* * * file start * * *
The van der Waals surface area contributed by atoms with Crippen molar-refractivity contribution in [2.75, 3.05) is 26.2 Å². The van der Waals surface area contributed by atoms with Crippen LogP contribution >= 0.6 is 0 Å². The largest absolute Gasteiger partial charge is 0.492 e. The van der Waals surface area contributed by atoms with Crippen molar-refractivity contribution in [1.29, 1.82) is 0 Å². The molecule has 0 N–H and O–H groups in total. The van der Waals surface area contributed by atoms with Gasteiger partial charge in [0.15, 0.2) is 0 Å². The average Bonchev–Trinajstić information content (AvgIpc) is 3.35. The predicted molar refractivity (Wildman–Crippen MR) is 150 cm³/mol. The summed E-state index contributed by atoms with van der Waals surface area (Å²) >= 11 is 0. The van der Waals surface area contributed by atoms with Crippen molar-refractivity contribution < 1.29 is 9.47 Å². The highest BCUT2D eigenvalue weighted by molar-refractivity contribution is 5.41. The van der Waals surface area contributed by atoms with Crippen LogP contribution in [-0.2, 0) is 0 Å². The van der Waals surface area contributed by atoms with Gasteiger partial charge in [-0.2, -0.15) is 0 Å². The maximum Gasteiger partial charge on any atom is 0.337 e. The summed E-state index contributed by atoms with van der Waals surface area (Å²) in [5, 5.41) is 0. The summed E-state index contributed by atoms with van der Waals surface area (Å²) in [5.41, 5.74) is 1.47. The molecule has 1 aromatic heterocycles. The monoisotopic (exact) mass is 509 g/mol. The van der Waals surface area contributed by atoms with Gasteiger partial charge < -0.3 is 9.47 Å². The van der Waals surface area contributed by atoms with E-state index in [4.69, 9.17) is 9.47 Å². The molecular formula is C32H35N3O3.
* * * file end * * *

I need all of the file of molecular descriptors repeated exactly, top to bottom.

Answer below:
The van der Waals surface area contributed by atoms with Crippen molar-refractivity contribution in [2.75, 3.05) is 26.2 Å². The van der Waals surface area contributed by atoms with Crippen LogP contribution >= 0.6 is 0 Å². The largest absolute Gasteiger partial charge is 0.492 e. The van der Waals surface area contributed by atoms with Crippen molar-refractivity contribution in [1.29, 1.82) is 0 Å². The molecule has 0 N–H and O–H groups in total. The van der Waals surface area contributed by atoms with Gasteiger partial charge in [0.15, 0.2) is 0 Å². The average Bonchev–Trinajstić information content (AvgIpc) is 3.35. The predicted molar refractivity (Wildman–Crippen MR) is 150 cm³/mol. The summed E-state index contributed by atoms with van der Waals surface area (Å²) >= 11 is 0. The van der Waals surface area contributed by atoms with Crippen molar-refractivity contribution < 1.29 is 9.47 Å². The highest BCUT2D eigenvalue weighted by molar-refractivity contribution is 5.41. The van der Waals surface area contributed by atoms with Crippen LogP contribution in [-0.2, 0) is 0 Å². The van der Waals surface area contributed by atoms with Gasteiger partial charge in [-0.2, -0.15) is 0 Å². The maximum Gasteiger partial charge on any atom is 0.337 e. The summed E-state index contributed by atoms with van der Waals surface area (Å²) in [5, 5.41) is 0. The summed E-state index contributed by atoms with van der Waals surface area (Å²) in [5.41, 5.74) is 1.47. The molecule has 1 aromatic heterocycles. The monoisotopic (exact) mass is 509 g/mol. The van der Waals surface area contributed by atoms with Gasteiger partial charge < -0.3 is 9.47 Å². The van der Waals surface area contributed by atoms with E-state index in [4.69, 9.17) is 9.47 Å². The molecular formula is C32H35N3O3.